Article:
For The Love of A Hen

Goldie,  my Golden Comet hen, is dying. We have a five year history, she and I. She was the last non-Araucana chick left at the feed store, where I had gone that day to pick up “the hens that lay the Easter colored eggs.” A two day old chick; a golden ray in a group of seven Araucanas the vibrant colors of fall.

She was the color of spring and sunshine, with a gentle, friendly temperament, destined to lay only drab tan eggs. She peeped and chortled at me when I bent over the brooder. She begged to be picked up when the other little chicks ran screeching and complaining. I fell in love. Who cares if she will only lay drab tan eggs!

Lynda Schoenbeck, Mindful Journey Therapist

For five years she has been my gentle companion, often sitting beside me in the garden, scratching, dust bathing, sunning herself, and always chortling away to me, while the other hens wander far afield, digging, chasing bugs. Just six months ago she, I and her seven hen sisters traveled together on a 1,000 mile car trip from Vermont to my new home in Waynesville, N.C. It was unthinkable to leave Goldie, or any of them, behind. I have shed a lot of tears over the last several weeks of her decline, asking myself over and over again, is it time to help her take that final trip, that final step into peace and ultimate healing?

I shed tears as I sit here and write this, knowing that yes, it is now time.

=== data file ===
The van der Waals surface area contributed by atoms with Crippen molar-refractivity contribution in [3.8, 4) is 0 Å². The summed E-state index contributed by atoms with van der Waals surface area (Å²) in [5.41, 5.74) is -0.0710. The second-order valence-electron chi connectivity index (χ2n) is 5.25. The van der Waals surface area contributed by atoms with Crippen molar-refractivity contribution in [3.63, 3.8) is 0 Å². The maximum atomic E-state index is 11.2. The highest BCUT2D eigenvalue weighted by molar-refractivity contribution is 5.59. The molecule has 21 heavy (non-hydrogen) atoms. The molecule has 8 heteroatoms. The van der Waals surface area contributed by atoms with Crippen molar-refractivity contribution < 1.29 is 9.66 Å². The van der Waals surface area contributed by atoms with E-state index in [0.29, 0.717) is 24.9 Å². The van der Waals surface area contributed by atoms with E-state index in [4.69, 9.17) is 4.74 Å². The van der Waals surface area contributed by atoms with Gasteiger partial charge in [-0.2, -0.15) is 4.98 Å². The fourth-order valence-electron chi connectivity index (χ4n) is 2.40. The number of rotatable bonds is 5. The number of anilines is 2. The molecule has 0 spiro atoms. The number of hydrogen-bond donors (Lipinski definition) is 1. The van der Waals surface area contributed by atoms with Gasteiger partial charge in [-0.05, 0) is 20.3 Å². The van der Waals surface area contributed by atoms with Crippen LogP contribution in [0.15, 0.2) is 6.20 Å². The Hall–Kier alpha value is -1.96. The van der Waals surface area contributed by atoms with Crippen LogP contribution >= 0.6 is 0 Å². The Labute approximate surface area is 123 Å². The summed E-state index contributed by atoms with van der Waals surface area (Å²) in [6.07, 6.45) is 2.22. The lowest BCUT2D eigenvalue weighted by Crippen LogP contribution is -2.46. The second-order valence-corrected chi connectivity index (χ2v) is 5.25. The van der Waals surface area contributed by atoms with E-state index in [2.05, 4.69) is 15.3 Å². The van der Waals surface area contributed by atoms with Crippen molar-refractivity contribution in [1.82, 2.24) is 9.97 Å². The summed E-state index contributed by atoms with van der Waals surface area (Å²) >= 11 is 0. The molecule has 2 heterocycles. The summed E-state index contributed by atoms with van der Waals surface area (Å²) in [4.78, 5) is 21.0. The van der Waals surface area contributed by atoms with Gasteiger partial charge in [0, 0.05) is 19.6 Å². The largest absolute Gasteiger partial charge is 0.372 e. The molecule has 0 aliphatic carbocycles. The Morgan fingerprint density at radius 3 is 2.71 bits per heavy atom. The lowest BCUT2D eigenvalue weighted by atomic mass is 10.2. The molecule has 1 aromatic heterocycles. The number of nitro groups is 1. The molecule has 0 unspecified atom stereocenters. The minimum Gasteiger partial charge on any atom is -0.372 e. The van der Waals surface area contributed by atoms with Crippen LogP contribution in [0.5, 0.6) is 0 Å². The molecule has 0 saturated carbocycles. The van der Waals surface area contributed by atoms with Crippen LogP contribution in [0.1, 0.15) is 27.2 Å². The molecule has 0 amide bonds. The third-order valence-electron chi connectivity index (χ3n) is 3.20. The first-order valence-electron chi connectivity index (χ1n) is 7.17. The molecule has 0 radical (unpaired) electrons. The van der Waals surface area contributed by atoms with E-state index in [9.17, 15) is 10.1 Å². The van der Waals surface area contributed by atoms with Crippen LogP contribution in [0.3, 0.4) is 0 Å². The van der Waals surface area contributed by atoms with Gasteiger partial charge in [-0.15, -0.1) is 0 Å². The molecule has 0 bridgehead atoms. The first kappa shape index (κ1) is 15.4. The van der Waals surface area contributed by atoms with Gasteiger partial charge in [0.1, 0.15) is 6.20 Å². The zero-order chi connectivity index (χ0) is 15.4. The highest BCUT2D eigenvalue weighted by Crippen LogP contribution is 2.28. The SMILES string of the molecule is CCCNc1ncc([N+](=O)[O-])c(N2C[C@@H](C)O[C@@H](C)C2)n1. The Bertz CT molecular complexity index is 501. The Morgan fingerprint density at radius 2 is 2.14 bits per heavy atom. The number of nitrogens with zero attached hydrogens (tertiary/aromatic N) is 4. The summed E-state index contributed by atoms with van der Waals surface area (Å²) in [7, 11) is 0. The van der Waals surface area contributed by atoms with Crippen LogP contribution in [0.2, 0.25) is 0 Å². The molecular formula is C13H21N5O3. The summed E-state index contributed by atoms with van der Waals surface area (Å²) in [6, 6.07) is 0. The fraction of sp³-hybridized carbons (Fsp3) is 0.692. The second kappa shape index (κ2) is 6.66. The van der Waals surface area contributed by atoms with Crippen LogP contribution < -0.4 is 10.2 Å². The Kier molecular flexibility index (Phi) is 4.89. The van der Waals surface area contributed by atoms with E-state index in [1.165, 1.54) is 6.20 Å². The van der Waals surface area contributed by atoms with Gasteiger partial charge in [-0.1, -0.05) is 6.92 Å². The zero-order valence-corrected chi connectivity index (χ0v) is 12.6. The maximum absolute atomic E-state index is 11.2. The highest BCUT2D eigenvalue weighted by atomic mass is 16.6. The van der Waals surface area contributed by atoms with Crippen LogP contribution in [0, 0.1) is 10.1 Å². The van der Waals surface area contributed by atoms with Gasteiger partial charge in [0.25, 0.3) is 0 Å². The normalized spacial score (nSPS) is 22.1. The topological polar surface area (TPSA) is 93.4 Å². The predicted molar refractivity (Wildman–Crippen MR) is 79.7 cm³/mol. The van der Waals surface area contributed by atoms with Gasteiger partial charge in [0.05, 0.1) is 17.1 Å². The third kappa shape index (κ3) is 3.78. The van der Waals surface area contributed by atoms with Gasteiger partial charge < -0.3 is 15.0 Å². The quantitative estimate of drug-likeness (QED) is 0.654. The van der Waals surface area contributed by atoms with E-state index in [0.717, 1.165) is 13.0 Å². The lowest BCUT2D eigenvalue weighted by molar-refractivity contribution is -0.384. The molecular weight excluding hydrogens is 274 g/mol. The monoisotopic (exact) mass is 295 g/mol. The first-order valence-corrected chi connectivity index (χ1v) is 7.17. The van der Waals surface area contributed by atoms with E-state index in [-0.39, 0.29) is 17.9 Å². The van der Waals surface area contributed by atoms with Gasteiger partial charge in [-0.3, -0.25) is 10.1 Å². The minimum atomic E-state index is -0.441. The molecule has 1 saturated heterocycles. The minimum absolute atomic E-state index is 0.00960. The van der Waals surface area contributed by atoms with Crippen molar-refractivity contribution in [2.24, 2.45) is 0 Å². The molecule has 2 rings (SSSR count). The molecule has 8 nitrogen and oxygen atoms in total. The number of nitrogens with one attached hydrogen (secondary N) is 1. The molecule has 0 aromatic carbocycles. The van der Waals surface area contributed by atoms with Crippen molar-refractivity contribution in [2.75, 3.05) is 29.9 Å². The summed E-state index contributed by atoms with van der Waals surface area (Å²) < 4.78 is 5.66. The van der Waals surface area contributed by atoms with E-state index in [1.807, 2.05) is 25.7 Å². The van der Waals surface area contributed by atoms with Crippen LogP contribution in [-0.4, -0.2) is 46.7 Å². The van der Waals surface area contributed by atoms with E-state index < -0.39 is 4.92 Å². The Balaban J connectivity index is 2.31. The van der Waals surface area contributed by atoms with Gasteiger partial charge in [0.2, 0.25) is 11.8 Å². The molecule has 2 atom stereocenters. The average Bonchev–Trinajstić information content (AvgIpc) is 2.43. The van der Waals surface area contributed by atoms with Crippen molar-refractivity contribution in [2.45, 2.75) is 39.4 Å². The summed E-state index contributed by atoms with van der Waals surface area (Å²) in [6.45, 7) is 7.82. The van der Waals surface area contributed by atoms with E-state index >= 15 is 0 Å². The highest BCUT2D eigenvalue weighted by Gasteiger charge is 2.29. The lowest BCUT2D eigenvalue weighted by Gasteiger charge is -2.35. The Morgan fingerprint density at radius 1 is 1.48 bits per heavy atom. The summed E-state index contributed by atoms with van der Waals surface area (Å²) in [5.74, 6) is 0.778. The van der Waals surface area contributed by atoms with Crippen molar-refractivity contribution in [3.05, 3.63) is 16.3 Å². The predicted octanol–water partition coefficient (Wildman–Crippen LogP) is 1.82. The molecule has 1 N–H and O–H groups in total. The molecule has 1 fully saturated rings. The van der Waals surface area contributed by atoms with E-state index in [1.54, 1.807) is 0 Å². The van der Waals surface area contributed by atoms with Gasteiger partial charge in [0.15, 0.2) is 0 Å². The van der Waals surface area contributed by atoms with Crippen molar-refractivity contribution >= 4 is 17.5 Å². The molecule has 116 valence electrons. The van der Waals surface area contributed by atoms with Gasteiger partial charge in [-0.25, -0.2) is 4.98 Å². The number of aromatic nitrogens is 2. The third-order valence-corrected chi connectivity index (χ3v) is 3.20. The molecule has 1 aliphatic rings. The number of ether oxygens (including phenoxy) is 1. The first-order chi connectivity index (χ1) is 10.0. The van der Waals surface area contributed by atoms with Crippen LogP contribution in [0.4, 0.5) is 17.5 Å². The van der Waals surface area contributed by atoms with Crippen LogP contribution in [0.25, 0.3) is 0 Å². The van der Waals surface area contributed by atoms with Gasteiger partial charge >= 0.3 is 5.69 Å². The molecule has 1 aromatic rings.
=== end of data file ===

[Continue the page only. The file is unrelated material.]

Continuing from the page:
Grief is a path we must all travel at some point in our lives, probably for most of us many times. As a clinical social worker I make a promise to those I work with to be a caring, supportive witness to what is being shared and felt during therapy, to be fully present in the midst of whatever emotions present themselves. To honor the feelings and experiences of others is to first honor and accept my own difficult feelings and experiences. This is true for all of us.

Whether we are grieving for the loss of a deceased relative, a friend, the decline of a relationship or our health or our youth, or the loss of a beloved pet, even a little golden hen… it hurts. But this is what it is to be human, and to truly heal we cannot push away or avoid the pain. So I breath deeply into my own experience of the loss of my beautiful little hen, shedding tears, feeling it fully, and healing myself in the process.

Peace and healing,

Lynda

Lynda Schoenbeck, Holistic Therapist, Waynesville NC

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